A slo tango in the Zocalo, Oaxaca

A slow tango in the Zocalo, Oaxaca

During my immersion experience in Mexico I read of the Boston Marathon bombing and the panic and terror during this iconic American race. My Mexican friends were stunned about this tragedy as well, and worried about my safety when returning to Arizona. They were puzzled about the proliferation of guns and the politics of war in the U.S. How ironic that Mexicans view us as a culture of guns and violence, and we view Mexico as a culture of mayhem and turbulence as well. Truth be told, both countries have a history of violence, and explaining and justifying our actions is difficult and complex. We agreed that change must occur, as our countries are inextricably tied with a common border and billions of dollars in commerce.

School children in Oaxaca

School children in Oaxaca

Back to Arizona, April 24, 2013

During my trip back through U.S. Customs and airport security, I was stopped and detained for a short time because I had a candle in my suitcase. The candle, encased in glass like the sacred candles sold everywhere in the Southwest, was a special token from a memorial service of a dear friend who had recently died.  Removing the candle, the Customs official examined it carefully and had it analyzed. I was informed that investigators were searching for possible explosives and hidden drugs. The incident was a sharp reminder that the U.S. was on high alert for terrorists following the Boston Marathon bombing. The entire security procedure took about twenty minutes, and the officials were polite, but officious and stern in their mission as they carefully searched everything in my carry-on bag.

Welcome home to the USA!

Breakfast at the comedor

Breakfast at the comedor

This past week I returned to el comedor to once again participate in helping the recently deported migrants in Nogales, Mexico on the U.S./Mexico border. The tragic stories and despair that I saw were difficult to integrate intellectually and emotionally after a month in Oaxaca. There were 130 migrants, maybe more. Many were women and children, including a seventeen year old mother and her six month old baby. A nine year old boy drew a picture of what he expects might be waiting for him in the U.S.—-a picture of the border wall and a dragon with fire shooting out of its mouth.

Bread for the hungry

Bread for the hungry

My Mexican friends in Oaxaca tell me that solving the immigration debacle is quite simple from their perspective:  decriminalize the drugs on both sides of the border, stop the trafficking of guns from the U.S. into Mexico, and create guest worker visas so people can pass back and forth freely. “Most of the problems will disappear,” they tell me.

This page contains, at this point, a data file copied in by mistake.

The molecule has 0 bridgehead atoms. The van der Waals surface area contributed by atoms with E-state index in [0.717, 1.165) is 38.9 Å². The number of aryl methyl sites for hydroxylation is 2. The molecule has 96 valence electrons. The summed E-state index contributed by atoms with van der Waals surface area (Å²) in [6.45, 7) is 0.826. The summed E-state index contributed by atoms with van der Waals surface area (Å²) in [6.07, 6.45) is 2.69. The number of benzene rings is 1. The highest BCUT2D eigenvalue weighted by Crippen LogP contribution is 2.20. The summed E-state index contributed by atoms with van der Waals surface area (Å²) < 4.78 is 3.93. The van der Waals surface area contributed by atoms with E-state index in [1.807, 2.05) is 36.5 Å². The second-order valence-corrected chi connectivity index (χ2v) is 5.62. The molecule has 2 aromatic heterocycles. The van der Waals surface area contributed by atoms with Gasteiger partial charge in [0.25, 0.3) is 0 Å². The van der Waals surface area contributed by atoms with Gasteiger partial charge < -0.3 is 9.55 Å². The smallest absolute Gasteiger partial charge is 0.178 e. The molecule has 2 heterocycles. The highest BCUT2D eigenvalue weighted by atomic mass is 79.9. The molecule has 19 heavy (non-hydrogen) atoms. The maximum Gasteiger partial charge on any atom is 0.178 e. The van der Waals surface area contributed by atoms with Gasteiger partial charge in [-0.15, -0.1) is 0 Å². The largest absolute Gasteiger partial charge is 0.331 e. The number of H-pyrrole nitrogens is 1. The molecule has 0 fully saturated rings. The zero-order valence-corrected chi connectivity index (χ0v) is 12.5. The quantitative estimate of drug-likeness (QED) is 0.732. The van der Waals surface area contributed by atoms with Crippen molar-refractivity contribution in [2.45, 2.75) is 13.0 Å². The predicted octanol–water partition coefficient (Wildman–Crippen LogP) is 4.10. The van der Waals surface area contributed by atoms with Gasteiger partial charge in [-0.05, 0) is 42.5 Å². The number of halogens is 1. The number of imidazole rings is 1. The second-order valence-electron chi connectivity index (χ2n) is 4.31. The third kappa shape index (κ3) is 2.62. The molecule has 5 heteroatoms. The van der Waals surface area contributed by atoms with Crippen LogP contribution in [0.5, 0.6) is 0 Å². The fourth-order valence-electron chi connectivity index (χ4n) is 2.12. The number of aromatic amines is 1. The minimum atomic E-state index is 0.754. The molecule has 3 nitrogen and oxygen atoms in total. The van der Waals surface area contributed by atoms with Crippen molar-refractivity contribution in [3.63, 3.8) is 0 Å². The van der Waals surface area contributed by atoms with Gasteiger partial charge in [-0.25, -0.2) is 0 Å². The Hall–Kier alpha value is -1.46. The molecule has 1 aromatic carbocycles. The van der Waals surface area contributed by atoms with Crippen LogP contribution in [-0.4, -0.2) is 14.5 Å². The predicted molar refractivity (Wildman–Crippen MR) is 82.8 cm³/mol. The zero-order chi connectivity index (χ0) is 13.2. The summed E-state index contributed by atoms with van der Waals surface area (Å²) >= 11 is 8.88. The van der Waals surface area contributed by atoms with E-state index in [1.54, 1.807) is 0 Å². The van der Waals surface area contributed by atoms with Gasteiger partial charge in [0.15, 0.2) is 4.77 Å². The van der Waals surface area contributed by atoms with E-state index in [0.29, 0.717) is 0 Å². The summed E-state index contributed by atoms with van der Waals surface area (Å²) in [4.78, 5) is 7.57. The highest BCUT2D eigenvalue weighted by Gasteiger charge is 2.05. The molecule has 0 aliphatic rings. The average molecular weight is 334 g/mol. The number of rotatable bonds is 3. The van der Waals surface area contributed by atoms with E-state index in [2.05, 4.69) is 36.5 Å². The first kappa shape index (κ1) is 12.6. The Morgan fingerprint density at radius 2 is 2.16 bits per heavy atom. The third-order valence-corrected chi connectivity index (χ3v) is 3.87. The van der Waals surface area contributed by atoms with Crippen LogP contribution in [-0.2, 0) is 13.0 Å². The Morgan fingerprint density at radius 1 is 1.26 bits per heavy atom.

Michaela, Samaritan visitor, helps in the kitchen

Michaela, Samaritan visitor, helps in the kitchen

They also tell me that this will never happen. There is too much money and corruption involved for anything meaningful to occur between our countries.

I was a stranger in a strange land for a month in Mexico and felt welcomed and embraced in the mountain village of Huayapam. The people of Mexico were unfailingly kind to me when I was lost on a street corner or unable to explain my needs in Spanish. They demonstrated what it means to love your neighbor.

Young Madonna and child

Young Madonna and child

If we continue to live with the immigration policies as they are, we will continue to tear families apart and ignore the numbers of deaths in the desert. Indeed, the present immigration bill in Congress does not address the deaths in the Arizona desert, which continue unabated at 12-15 bodies per month.

We will miss out on a culture that enriches us with its food, music, art and hospitality. When I hear our politicians talk about Latino immigrants, I wonder if they realize they are talking about living, breathing human beings, with families, goals and aspirations. So many of the undocumented in this country are hiding more than their bodies in our cities and towns; they are hiding their dreams, their potential, their talents. They are students, farm workers, factory workers, and domestic workers, and are capable of much more if given the chance to develop their potential.

A comedor breakfast

A comedor breakfast

I feel shame about the way this country imprisons vulnerable people–people who do not deserve such punishment. The “crime” of crossing our border to find a better life is not deserving of months and years in detention centers. It is an unjust system of social control and one of the more profitable business enterprises in Arizona. I meet people at the comedor who have spent months in detention centers, only to be deported in the end. They then spend a few days in Nogales, Mexico, gather some necessary supplies, and once again cross into the United States trying to reunite with their families, risking everything. Some make it back to their loved ones;  some don’t. Many never make it out of the desert alive.

Let’s end this thing.

Quinceanero celebration (15th birthday) in small village of Mexico

Quinceanera celebration (15th birthday) in small village of Mexico

 

We are a better country than this. The migrants of Latin America have suffered enough.

There was a Good Friday parade in Oaxaca—a silent parade, with only the slow cadence of the drum as thousands walked silently through the streets. Even the spectators were quiet and prayerful, remembering the suffering of Christ on this important day of Holy Week.  In contrast, Sunday’s Easter evening parade was full of noise, song and fireworks—a celebration of life, with dancing and festivities.